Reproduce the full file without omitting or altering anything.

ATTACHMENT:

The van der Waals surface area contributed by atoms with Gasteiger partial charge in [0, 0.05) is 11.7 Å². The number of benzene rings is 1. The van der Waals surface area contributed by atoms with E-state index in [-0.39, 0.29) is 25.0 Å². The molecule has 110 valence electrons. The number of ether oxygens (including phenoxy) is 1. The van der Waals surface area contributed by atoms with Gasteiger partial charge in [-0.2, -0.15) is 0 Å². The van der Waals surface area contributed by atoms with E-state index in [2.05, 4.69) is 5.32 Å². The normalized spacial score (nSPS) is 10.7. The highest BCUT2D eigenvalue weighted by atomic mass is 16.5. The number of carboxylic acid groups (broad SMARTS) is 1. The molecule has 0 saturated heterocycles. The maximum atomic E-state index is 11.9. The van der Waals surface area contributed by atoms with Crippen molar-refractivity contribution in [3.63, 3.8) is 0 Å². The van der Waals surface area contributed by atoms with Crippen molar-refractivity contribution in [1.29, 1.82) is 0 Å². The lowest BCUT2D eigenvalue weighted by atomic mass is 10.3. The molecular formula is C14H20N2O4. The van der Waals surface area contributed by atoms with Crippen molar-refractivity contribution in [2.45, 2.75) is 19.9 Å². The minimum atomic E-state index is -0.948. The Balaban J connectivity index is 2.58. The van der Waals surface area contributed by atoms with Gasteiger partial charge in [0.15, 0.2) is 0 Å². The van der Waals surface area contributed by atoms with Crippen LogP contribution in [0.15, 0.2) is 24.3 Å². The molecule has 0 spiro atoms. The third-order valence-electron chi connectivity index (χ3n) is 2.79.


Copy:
The van der Waals surface area contributed by atoms with Gasteiger partial charge in [0, 0.05) is 11.7 Å². The number of benzene rings is 1. The van der Waals surface area contributed by atoms with E-state index in [-0.39, 0.29) is 25.0 Å². The molecule has 110 valence electrons. The number of ether oxygens (including phenoxy) is 1. The van der Waals surface area contributed by atoms with Gasteiger partial charge in [-0.2, -0.15) is 0 Å². The van der Waals surface area contributed by atoms with E-state index in [2.05, 4.69) is 5.32 Å². The normalized spacial score (nSPS) is 10.7. The highest BCUT2D eigenvalue weighted by atomic mass is 16.5. The number of carboxylic acid groups (broad SMARTS) is 1. The molecule has 0 saturated heterocycles. The maximum atomic E-state index is 11.9. The van der Waals surface area contributed by atoms with Crippen molar-refractivity contribution in [3.63, 3.8) is 0 Å². The van der Waals surface area contributed by atoms with Crippen molar-refractivity contribution in [1.29, 1.82) is 0 Å². The lowest BCUT2D eigenvalue weighted by atomic mass is 10.3. The molecular formula is C14H20N2O4. The van der Waals surface area contributed by atoms with Crippen molar-refractivity contribution in [2.45, 2.75) is 19.9 Å². The minimum atomic E-state index is -0.948. The Balaban J connectivity index is 2.58. The van der Waals surface area contributed by atoms with Gasteiger partial charge in [0.15, 0.2) is 0 Å². The van der Waals surface area contributed by atoms with Crippen LogP contribution in [0.15, 0.2) is 24.3 Å². The molecule has 0 spiro atoms. The third-order valence-electron chi connectivity index (χ3n) is 2.79.